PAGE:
I did end up sleeping in. Relative to the civilized world, not a lot. But I wasn’t out of camp until 7:30, which is late for me. I wish I could say it was amazing, but I think I’m naturally inclined towards early morning hiking. I enjoy feeling the light slowly change as the world wakes. I like the quiet.

The canyon of the White Fork Creek, looking down from whence I came

White Fork canyon, chilled morning shade

Right away I continued climbing, another some 2500 feet up to White Fork Pass. For most of the climb, the ground was tundra and rock, and the grade was determined but reasonable. Except the end. The last 500 feet or so were shading to the unreasonable: a very steep mix of sand, loose rock, crumbling rock, scree, and general rough footing. It took me awhile to climb it, many small pauses to huff and puff, but eventually, as always seems to happen, I was standing on the top of the pass. It had been quite a cold morning, near frigid in the shadowed creek valley approaching the pass, and I put on a jacket as I stood there surveying the land before and behind me. Standing on a thing you labored hard to climb is a savory moment, even if you don’t stay for long because the chill wind drives you off. But those fleeting moments where we kind of see where we’ve been and kind of see where we’re going are unique.

Tarn on the way to the pass

The long ridge of White Fork Pass, last 500 feet or so. I went up the right side under that thin sliver of snow.

Looking east from the pass (the direction I came from)

Looking west from the pass

Granite, tundra, lakes, snow. what a blue sky!

The way down was more steep, more sand, but in this kind of terrain down is easier than up. I slid several hundred feet down to a lake, and began a long descent down to the South Fork of the Kings River. The rhythm of this part of my hike goes like this: from a low point crossing a major drainage, climb many thousands of feet up to cross a series of trailless basins via passes of varying difficulty, and then descend many thousands of vertical feet back down to cross another major river/drainage. Yesterday I crossed Woods Creek, today I crossed South Fork of Kings River, and tomorrow I’ll cross Palisade Creek.

After the crossing of the South Fork of the Kings River (where it separates into multiple channels, almost made dry on log jams until one rolled and my feet and calves plopped in the water), I joined another stretch of decommissioned John Muir Trail, from when it used to go over Cartridge Pass. The tread was clear enough to follow, though I am impressed by how steep they used to make some of those old trails. It climbed steadily over two thousand feet up to the pass at a much steeper pitch than any current section of the JMT (I think). Still, it was nice to be on trail, even if I did have to stop frequently to figure out which way it went, since it’s become quite faint in the intervening years.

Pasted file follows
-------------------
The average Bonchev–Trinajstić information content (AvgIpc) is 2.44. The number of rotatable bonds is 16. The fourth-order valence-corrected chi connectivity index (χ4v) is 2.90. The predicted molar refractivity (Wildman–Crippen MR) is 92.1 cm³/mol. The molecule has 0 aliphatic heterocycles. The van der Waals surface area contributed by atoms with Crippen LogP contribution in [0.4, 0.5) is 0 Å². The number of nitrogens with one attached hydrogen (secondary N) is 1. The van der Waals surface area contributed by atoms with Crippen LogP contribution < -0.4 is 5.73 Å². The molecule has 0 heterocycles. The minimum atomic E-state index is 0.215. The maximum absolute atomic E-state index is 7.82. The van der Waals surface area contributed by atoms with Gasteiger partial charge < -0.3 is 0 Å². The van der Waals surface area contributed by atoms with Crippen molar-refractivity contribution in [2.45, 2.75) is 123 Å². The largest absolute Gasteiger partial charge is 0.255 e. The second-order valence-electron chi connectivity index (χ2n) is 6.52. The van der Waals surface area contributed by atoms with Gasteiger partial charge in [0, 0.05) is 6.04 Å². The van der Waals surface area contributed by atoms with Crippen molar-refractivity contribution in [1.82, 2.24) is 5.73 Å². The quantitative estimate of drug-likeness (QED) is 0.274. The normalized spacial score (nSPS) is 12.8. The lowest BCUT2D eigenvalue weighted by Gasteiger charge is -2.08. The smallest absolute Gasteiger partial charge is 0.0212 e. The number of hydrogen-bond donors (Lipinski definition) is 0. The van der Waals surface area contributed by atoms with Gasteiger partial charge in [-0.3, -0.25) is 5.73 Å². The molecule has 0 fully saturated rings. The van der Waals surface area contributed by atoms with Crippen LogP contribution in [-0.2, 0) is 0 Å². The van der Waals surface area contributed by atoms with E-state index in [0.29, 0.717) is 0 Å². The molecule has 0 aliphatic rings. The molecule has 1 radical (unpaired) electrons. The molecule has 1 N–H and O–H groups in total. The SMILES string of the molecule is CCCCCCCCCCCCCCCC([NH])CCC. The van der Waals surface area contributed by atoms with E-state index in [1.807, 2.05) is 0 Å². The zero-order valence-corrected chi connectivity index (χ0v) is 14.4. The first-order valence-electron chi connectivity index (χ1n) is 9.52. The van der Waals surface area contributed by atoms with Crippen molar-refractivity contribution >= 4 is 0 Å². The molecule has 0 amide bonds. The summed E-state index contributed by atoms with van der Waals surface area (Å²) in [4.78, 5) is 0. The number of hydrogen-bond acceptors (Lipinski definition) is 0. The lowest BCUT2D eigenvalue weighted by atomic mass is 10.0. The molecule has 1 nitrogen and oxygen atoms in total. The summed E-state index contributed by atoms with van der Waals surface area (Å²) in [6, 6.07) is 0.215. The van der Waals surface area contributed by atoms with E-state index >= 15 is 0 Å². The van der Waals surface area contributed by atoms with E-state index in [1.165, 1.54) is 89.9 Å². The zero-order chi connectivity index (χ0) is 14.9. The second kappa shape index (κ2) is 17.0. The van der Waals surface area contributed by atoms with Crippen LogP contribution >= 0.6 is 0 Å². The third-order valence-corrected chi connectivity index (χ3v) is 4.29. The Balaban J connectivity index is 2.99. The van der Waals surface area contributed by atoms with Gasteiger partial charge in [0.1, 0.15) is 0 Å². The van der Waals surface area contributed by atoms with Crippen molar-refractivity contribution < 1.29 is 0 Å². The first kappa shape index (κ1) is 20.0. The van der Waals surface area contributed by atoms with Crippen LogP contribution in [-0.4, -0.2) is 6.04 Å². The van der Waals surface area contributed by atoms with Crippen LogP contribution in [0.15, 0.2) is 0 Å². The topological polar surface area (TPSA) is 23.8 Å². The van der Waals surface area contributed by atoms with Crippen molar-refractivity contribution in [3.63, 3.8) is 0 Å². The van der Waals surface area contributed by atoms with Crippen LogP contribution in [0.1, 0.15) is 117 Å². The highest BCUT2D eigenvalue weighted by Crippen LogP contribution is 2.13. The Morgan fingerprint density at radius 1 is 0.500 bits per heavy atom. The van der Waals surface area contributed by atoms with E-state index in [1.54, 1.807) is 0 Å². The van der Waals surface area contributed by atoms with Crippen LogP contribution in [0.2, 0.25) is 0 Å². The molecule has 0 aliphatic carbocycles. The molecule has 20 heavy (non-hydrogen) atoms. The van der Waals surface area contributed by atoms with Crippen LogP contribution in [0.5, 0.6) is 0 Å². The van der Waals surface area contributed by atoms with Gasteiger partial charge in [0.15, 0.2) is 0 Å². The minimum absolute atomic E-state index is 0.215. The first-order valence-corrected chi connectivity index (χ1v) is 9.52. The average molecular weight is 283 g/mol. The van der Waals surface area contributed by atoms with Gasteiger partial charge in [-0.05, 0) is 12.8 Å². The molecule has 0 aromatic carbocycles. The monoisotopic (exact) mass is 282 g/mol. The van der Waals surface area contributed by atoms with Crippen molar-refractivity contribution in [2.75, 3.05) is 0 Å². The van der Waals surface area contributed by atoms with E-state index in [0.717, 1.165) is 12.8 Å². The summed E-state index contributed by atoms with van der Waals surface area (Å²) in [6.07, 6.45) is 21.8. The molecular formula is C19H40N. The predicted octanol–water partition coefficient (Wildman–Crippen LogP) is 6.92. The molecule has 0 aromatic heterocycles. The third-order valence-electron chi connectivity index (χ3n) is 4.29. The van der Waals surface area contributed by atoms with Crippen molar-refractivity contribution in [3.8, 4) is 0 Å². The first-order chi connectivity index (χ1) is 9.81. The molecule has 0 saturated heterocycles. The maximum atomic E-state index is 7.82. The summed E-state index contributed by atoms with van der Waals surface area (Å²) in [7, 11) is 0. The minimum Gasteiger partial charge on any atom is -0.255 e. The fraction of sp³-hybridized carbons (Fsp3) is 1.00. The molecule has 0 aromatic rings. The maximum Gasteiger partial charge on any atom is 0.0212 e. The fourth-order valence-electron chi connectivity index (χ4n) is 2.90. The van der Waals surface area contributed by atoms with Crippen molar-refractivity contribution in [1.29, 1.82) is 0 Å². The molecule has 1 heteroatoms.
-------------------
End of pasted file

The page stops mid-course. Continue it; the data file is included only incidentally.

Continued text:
Looking south on the climb up to Cartridge Pass

From Cartridge Pass, I followed the trail down a steep talus chute to Lakes Basin, a part of the range that the Sierra High Route also travels but that I missed due to picking up the Southern Sierra High Route after Mather Pass many days ago. I had heard this was a special place, so I’m glad to travel through. I camped near one of the lakes, in a gentle small sand flat. Today is notably the first day of my hike that I haven’t seen another person, even from very away. When the JMT went through here, there would have been many people. I’m camped near the old remains of a fire ring, seemingly from long ago. The trail, while much faded and in some places obliterated by the constantly shifting mountain landscape, is like a ruin, a human remnant lost to time. I feel much more as a transient here, almost transparent as I waft through this place that is being reclaimed in the spirit of the wild.

Looking into Lake Basin from Cartridge Pass

Lake Basin

Camp

Alpenglow

I noticed today a kind of hot eagerness at the thought of home, and all that entails. Once I am back there, this time here will rapidly fade. Nothing can change that, but while I’m still here I wish to continue to be here, even if I’m beginning to feel like a horse that senses the barn. It’s a matter of attention I suppose.

Sunset dance

Day 33: up one big hill, down one big hill, up one big hill

Leave a Reply

Your email address will not be published. Required fields are marked *